Like countless dental professionals, you’re probably wondering how to complete your continuing education credits while everything is closed due to COVID-19. You aren’t alone! Dentists, dental hygienists, and dental assistants who normally have no problem getting their credits are now scrambling.
Many parts of the country have begun to reopen (for some purposes), but large events with crowded rooms won’t be available for some time. The places that do allow events are opting for smaller crowds to facilitate better social distancing.
As of July 2020, COVID-19 cases are declining, but that doesn’t mean we’re entirely safe. As healthcare workers, we have to set an example for others and behave cautiously for the sake of our patients, even outside of the dental office. With that in mind, we’d like to offer three pieces of advice to get your continuing education credits safely.
COVID-19 created a lot of chaos for any program that requires people to meet together. Continuing education courses were no exception. Thousands of in-person courses, events, and seminars were cancelled or delayed all over the country, creating a problem for anyone who needs to obtain credits each year for their license.
Fortunately, most states have amended their continuing education rules to cut dental workers some slack. For example, in Connecticut, the governor suspended the continuing education requirements for six months for dental hygienists and is allowing anyone whose license to expire between April and October to renew without credits.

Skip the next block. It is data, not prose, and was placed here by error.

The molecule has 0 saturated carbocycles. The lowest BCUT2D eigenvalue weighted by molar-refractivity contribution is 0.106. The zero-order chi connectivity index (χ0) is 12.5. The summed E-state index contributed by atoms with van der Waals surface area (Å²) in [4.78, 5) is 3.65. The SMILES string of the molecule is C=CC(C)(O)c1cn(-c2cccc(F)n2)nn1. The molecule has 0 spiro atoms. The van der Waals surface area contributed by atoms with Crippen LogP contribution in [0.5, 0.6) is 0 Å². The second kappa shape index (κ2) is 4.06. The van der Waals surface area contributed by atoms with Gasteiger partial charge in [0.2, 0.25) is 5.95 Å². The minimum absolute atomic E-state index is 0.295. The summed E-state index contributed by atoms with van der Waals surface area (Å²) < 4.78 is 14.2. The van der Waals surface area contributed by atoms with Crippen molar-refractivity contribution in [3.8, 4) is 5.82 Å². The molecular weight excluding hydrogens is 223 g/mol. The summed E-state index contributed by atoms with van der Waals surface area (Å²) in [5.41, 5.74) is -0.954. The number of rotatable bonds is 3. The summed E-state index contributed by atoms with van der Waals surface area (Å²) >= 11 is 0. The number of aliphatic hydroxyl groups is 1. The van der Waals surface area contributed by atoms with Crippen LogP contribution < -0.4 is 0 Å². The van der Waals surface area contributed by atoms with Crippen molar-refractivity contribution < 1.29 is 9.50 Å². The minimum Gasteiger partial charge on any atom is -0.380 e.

Most states have made similar allowances regarding the timing of continuing education credits and license renewals. Some states, however, have changed their rules regarding what counts as a continuing education course. A course that didn’t meet the state’s requirements last year may meet the new “loosened” requirements this year.
Your first step is to check with the appropriate body in your state to determine your next steps. If your state has granted leniency, it may be smarter (and safer) to wait a few months before seeking your continuing education credits. Or, like in the case of Connecticut, you may be able to renew without them at all.
When schools all over the country shut down to protect kids and families from the virus, they switched to the distance learning model (or some variation of it). Educators had to quickly learn how to teach from afar without losing the effectiveness of their teaching.
Continuing dental education programs have been doing this for quite some time. There are countless online courses you can take to earn credits to renew your license. You can consume educational content from the comfort of your home or dental office. Depending on the timing of the course, you may be able to attend it during a lull at work.
If you are the owner or manager of a dental practice, distance learning courses are also a great way to save money. You don’t incur the expense of travel, housing, and food for your team when you visit an in-person course.
Each U.S. state has its own requirements for what qualifies as a continuing education credit. For instance, in California, “No more than 50% of the total required units may be taken as non-live or correspondence courses. Interactive courses, such as live video conferencing, live webinar, live lecture and live workshop demonstrations, may be considered as a “live course.” This means the course only grants credits if it’s taught live by a human. It can’t be a pre-recorded video or series of videos.